Protesters Criticize Kenney, Fitzpatrick at OutFest Kickoff

Activists took over the podium at a City Hall flag-raising ceremony on Sunday.

Black & Brown Workers Collective and other protesters disrupt the LGBT flag raising ceremony at City Hall on October 9th. Photo by Ernest Owens.

Black and Brown Workers Collective and other protesters disrupt the LGBT flag-raising ceremony at City Hall on October 9th. Photo by Ernest Owens.

Minutes after Jim Kenney made his first public statement about Gayborhood racism during the seventh-annual LBGT pride flag-raising at City Hall on Sunday, protesters from the Black and Brown Workers Collective (BBWC) and other racial justice groups commandeered the podium to criticize the mayor and Office of LGBT Affairs director Nellie Fitzpatrick.

During the ceremony, the traditional kickoff to OutFest, Kenney addressed the racism issue for the first time since a video of ICandy owner Darryl DePiano repeating the n-word leaked nearly two weeks ago. “The stories of racism and discrimination that we’ve heard in recent weeks are heartbreaking,” Kenney said. While the mayor did not mention the names of any bars or the ICandy video specifically, he did call on the community to be “stronger together.” “We have a long way to go,” Kenney said. “The Gayborhood should be sanctuary for LGBT community, but all are not welcome. And, until they are, I will not go there.”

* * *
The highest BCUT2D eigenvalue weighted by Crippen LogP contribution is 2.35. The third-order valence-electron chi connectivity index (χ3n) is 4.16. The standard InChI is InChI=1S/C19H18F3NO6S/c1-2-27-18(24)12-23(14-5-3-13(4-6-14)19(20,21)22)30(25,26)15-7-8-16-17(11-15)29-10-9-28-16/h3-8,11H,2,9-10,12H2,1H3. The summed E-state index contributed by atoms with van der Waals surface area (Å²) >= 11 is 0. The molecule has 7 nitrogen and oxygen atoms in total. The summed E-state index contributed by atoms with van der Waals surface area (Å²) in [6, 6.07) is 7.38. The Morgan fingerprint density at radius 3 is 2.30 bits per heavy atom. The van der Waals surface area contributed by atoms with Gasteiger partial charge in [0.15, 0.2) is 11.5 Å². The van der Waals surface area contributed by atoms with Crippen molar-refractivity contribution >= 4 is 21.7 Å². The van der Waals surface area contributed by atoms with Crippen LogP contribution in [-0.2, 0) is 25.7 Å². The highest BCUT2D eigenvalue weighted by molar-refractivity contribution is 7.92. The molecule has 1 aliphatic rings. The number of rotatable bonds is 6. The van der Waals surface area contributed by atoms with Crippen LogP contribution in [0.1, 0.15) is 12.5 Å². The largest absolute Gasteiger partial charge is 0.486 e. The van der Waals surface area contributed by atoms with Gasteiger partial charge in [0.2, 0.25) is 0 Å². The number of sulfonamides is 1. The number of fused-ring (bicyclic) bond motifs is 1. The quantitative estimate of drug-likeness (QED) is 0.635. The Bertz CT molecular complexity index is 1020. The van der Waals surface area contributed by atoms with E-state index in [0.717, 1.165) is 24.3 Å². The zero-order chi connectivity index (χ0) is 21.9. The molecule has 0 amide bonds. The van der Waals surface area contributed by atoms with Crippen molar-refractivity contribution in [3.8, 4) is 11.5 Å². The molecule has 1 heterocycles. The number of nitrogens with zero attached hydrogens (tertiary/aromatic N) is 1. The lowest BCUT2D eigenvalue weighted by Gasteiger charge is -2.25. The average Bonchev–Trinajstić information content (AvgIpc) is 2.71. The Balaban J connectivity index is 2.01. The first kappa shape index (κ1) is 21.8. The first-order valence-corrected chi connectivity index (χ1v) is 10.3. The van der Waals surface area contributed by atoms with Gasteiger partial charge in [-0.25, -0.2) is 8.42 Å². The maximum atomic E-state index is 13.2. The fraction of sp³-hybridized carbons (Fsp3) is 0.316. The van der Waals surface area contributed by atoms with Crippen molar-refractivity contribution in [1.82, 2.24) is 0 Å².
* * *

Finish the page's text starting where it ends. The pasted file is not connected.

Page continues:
Members of the BBWC, in coalition with ACT UP Philly​, Philly Coalition for REAL Justice​, Black Lives Matter Philly​, The Gran Varones​, and the Womanist Working Collective​, alleged that the mayor’s previous silence was due to his political ties to Michael Weiss, the co-owner of Woody’s and Voyeur in the Gayborhood, and confronted Fitzpatrick about “private meetings” held by her office:

During Kenney’s mayoral campaign, Weiss was a notable donor and held political fundraisers for the then-candidate at Woody’s, whose dress-code policy has come under fire recently for “covert racism.” Weiss is also the secretary on the board of Mazzoni, serves on the Philadelphia LGBT Police Liaison Committee, and was appointed by the Philadelphia Democratic Party to serve on the executive committee of the 8th Ward in 2011.

After the mayor attempted to shake the hands of protesters while they were asking whether would he attend an upcoming Philadelphia Commission on Human Relations (PCHR) hearing on Gayborhood racism, Kenney and Fitzpatrick left the event. Protesters then took to the podium to call for more transparency from the Office of LGBT Affairs: